As for challenges I’d still like to tackle, writing a prose novel is definitely at the top of the list.

 

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Don’t Be Boring: the Susannah Breslin interview

When we at Crossroads HQ asked Makenna Johnston to interview writer Susannah Breslin, it wasn’t just because they’re both so damn tall. They share another important factor. Mak is not, as us Southerners are sometimes wont to say, “from here,” but this big-minded outsider has made a home here and at the same time, made it a safer place for cool ideas to flourish. Like giving Macon its own licensed TED Talk conference this past spring.

As a writer, Susannah Breslin has made her name working on the outskirts, showing us the other side of people who dwell on the fringe. And from the same pen also flows career advice for Forbes.com and INC.com. She is an expert on the “Gig Economy”—the cultural shift from steady jobs to off-shift and temporary positions, freelance, etc—and the lessons she offers extend beyond the nuts and bolts about how a writer can function in this era.

WANT TO LEARN MORE FROM SUSANNAH? IN-PERSON? REGISTER FOR THE FREELANCERS SUMMIT.

Yes, for freelancers, Susannah is a gold vein of heady knowledge, but take a step back and you’ll see that a lot of her advice is just as valuable for writers of fiction, screenplays, memoirs, comics and poems as it is for bloggers and magazine writers. When you finish reading this interview with Susannah, check out her website and explore her work.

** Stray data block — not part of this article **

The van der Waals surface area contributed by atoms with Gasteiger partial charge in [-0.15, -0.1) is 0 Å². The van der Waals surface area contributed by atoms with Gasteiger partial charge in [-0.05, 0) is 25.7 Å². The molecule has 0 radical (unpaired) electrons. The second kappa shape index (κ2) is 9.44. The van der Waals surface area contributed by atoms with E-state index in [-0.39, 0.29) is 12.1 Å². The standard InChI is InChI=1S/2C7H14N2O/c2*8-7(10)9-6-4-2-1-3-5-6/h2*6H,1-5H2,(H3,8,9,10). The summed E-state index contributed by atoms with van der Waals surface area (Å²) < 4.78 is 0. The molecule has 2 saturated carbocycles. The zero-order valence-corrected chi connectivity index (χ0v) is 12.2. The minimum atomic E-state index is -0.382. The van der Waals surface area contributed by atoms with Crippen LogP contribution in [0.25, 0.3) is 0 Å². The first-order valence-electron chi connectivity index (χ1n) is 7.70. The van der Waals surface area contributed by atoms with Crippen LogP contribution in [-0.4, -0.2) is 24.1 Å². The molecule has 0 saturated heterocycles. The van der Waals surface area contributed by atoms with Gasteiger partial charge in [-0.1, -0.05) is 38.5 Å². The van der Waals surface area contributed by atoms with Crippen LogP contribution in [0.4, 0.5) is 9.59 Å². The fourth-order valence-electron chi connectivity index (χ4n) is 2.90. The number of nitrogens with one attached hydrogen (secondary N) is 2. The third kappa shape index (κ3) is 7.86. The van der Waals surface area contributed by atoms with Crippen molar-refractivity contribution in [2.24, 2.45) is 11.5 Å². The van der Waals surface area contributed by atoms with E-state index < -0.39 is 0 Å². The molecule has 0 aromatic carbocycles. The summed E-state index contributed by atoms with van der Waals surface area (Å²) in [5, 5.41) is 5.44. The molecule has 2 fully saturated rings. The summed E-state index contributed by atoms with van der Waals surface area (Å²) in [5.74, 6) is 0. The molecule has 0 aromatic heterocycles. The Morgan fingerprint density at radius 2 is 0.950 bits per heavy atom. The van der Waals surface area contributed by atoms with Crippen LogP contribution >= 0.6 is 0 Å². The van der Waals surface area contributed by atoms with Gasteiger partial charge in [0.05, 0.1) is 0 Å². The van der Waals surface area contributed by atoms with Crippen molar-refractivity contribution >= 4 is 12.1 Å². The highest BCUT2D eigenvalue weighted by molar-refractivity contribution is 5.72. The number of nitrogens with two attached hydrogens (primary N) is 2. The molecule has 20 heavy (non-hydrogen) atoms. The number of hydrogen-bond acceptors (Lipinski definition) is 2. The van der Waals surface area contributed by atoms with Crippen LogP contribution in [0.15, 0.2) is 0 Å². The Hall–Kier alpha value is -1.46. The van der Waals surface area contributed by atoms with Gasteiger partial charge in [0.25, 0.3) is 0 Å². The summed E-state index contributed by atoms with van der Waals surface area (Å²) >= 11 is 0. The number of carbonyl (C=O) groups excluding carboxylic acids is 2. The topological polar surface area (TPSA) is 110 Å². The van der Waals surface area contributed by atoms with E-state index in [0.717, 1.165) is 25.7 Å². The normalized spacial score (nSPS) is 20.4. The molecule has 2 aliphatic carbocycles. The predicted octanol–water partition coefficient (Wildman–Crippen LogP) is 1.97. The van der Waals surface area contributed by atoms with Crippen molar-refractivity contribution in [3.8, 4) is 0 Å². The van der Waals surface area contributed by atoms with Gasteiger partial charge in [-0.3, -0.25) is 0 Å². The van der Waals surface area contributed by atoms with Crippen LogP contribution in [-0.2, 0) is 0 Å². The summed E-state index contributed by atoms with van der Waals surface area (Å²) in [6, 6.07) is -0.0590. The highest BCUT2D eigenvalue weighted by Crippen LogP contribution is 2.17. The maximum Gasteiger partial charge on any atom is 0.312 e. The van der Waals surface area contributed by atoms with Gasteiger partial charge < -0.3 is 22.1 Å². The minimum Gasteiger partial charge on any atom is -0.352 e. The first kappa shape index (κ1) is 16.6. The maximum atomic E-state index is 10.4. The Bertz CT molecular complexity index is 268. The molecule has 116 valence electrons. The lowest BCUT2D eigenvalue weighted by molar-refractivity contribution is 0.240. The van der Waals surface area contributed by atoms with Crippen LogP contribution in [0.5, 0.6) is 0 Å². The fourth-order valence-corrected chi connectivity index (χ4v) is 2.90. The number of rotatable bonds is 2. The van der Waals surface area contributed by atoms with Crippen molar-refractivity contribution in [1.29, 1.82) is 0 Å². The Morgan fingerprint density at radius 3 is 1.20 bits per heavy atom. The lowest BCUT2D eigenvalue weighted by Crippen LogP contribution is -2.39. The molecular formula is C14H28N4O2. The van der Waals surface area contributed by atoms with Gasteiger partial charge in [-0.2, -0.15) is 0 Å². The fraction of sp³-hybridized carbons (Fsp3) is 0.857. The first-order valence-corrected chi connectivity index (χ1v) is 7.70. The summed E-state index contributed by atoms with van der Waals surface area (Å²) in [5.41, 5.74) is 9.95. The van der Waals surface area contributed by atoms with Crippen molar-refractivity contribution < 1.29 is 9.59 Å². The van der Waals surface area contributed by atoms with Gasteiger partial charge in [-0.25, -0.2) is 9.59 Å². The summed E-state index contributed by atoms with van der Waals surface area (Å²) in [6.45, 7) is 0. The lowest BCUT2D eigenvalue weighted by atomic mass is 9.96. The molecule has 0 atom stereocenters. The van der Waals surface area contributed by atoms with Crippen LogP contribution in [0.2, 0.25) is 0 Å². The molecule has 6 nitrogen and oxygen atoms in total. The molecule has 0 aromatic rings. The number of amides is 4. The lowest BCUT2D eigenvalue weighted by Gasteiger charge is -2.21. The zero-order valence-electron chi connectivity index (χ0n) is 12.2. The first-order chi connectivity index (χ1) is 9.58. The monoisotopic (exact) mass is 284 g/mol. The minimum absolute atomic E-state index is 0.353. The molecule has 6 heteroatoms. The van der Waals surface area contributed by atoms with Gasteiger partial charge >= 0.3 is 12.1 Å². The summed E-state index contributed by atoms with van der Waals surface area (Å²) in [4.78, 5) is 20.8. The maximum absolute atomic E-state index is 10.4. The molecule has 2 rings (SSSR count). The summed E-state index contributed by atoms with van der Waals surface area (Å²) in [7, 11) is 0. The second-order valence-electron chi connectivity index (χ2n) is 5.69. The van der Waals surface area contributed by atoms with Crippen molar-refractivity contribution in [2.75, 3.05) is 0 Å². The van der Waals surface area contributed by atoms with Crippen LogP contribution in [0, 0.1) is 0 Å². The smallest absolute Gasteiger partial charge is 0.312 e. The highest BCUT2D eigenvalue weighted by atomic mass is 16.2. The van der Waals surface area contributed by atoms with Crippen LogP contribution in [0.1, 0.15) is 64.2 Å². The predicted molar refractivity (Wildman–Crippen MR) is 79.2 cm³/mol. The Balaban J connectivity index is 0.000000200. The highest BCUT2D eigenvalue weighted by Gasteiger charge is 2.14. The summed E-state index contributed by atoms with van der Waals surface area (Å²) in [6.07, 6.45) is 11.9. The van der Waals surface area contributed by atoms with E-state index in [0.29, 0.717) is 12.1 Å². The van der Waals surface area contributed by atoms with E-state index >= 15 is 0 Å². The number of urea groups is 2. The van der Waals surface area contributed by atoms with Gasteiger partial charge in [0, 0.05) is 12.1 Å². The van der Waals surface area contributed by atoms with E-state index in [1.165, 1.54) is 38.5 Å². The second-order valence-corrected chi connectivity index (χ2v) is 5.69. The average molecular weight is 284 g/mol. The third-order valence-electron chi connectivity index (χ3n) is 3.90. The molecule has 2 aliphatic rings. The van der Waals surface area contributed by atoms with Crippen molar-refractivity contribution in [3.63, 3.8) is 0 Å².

Without further ado…

Makenna: Freelancing is a tough gig, we all know this.  Your piece “Why You Shouldn’t be A Writer” is brilliant. But, if you could give a prospective freelancer a single piece of advice (other than, ‘don’t do it’) what would it be?

Susannah: Don’t be boring. This is more challenging than you’d think. Most people think they’re interesting. Therefore, they think their pitches are interesting, their writing is interesting, their stories are interesting. Most of the time, it isn’t. Think about it. The editor you’re pitching is getting hundreds of stories daily, weekly. They’re looking for a reason to delete you. How do you stand out? How high is your bar? Are you reinventing a genre, breaking news, doing something that really hasn’t been done before? And if you’re not, why bother?

M: You talk a lot about ‘the hustle’ specifically that being a good marketer, traffic pusher, and editor of your own writing is increasingly important in the freelancing world.  Any specific tips and/or suggestions on how to become a kick ass and take names hustler and/or improve one’s hustling skills?

S: Your article isn’t going to read itself. You published something online, and nobody’s reading it. That’s probably because you thought writing it was enough. It isn’t. Send out the link to your piece to anybody of influence who may be interested in it. That’s networking on behalf of your prose. It’s not enough to write. You must also work to be read.

Start a blog or Tumblr if you haven’t already and update it at least once a day, five days a week. Tweet links to your work. Ask your friends to share links to your work on Facebook. Read people who are good at stirring it up online like Penelope Trunk and James Altucher.  Read Romensko and Media Jobs Daily. Get PR tips from Cassie Boorn’s Ask a PR Girl. Ask someone to do something for you every day and offer them something in return.

M: Being a freelancer often comes with a ton of ‘up in the air, oh crap where is my next job coming from’ moments. How do you handle that with grace and dignity and without looking like a crazy person?